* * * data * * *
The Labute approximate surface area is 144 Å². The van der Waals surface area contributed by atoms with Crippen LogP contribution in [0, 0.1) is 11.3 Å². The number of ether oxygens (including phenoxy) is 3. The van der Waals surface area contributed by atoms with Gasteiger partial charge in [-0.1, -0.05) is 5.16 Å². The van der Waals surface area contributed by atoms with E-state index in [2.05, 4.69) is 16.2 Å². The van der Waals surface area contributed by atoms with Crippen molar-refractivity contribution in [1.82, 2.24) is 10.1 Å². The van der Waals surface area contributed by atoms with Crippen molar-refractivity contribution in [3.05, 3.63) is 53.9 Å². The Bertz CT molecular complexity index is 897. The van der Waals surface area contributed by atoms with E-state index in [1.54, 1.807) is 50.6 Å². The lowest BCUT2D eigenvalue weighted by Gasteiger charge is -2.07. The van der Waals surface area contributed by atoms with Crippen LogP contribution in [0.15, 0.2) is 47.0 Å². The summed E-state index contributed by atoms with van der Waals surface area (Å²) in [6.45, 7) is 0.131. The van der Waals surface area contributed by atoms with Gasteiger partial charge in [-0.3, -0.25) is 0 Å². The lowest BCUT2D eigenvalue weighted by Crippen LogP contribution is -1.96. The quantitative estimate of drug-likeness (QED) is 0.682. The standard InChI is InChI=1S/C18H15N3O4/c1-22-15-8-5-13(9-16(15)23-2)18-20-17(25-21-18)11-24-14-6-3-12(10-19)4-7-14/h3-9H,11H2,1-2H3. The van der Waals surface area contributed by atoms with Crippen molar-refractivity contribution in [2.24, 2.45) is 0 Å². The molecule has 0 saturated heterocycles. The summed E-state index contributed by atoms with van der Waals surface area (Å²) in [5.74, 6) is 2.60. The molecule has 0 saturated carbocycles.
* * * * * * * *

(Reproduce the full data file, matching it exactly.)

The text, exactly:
The Labute approximate surface area is 144 Å². The van der Waals surface area contributed by atoms with Crippen LogP contribution in [0, 0.1) is 11.3 Å². The number of ether oxygens (including phenoxy) is 3. The van der Waals surface area contributed by atoms with Gasteiger partial charge in [-0.1, -0.05) is 5.16 Å². The van der Waals surface area contributed by atoms with E-state index in [2.05, 4.69) is 16.2 Å². The van der Waals surface area contributed by atoms with Crippen molar-refractivity contribution in [1.82, 2.24) is 10.1 Å². The van der Waals surface area contributed by atoms with Crippen molar-refractivity contribution in [3.05, 3.63) is 53.9 Å². The Bertz CT molecular complexity index is 897. The van der Waals surface area contributed by atoms with E-state index in [1.54, 1.807) is 50.6 Å². The lowest BCUT2D eigenvalue weighted by Gasteiger charge is -2.07. The van der Waals surface area contributed by atoms with Crippen LogP contribution in [0.15, 0.2) is 47.0 Å². The summed E-state index contributed by atoms with van der Waals surface area (Å²) in [6.45, 7) is 0.131. The van der Waals surface area contributed by atoms with Gasteiger partial charge in [-0.3, -0.25) is 0 Å². The lowest BCUT2D eigenvalue weighted by Crippen LogP contribution is -1.96. The quantitative estimate of drug-likeness (QED) is 0.682. The standard InChI is InChI=1S/C18H15N3O4/c1-22-15-8-5-13(9-16(15)23-2)18-20-17(25-21-18)11-24-14-6-3-12(10-19)4-7-14/h3-9H,11H2,1-2H3. The van der Waals surface area contributed by atoms with Crippen molar-refractivity contribution in [2.24, 2.45) is 0 Å². The molecule has 0 saturated heterocycles. The summed E-state index contributed by atoms with van der Waals surface area (Å²) in [5.74, 6) is 2.60. The molecule has 0 saturated carbocycles.